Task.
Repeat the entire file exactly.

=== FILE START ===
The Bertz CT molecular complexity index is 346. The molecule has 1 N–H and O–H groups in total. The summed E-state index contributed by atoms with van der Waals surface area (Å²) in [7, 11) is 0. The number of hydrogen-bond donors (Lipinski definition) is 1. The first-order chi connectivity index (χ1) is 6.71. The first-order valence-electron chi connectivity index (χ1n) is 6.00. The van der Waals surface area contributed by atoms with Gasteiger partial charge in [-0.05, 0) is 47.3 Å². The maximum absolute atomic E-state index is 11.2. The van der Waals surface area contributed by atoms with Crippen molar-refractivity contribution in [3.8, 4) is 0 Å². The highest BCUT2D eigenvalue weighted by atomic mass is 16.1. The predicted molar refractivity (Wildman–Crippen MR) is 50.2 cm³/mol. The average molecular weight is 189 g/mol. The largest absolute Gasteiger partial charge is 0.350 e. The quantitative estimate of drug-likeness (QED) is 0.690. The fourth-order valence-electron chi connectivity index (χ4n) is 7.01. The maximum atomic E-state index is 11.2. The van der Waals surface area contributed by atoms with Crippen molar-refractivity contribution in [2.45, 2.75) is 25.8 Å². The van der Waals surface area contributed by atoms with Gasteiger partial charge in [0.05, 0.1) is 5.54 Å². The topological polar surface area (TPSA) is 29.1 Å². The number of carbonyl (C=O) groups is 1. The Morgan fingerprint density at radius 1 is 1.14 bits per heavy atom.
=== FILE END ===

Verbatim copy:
The Bertz CT molecular complexity index is 346. The molecule has 1 N–H and O–H groups in total. The summed E-state index contributed by atoms with van der Waals surface area (Å²) in [7, 11) is 0. The number of hydrogen-bond donors (Lipinski definition) is 1. The first-order chi connectivity index (χ1) is 6.71. The first-order valence-electron chi connectivity index (χ1n) is 6.00. The van der Waals surface area contributed by atoms with Gasteiger partial charge in [-0.05, 0) is 47.3 Å². The maximum absolute atomic E-state index is 11.2. The van der Waals surface area contributed by atoms with Crippen molar-refractivity contribution in [3.8, 4) is 0 Å². The highest BCUT2D eigenvalue weighted by atomic mass is 16.1. The predicted molar refractivity (Wildman–Crippen MR) is 50.2 cm³/mol. The average molecular weight is 189 g/mol. The largest absolute Gasteiger partial charge is 0.350 e. The quantitative estimate of drug-likeness (QED) is 0.690. The fourth-order valence-electron chi connectivity index (χ4n) is 7.01. The maximum atomic E-state index is 11.2. The van der Waals surface area contributed by atoms with Crippen molar-refractivity contribution in [2.45, 2.75) is 25.8 Å². The van der Waals surface area contributed by atoms with Gasteiger partial charge in [0.05, 0.1) is 5.54 Å². The topological polar surface area (TPSA) is 29.1 Å². The number of carbonyl (C=O) groups is 1. The Morgan fingerprint density at radius 1 is 1.14 bits per heavy atom.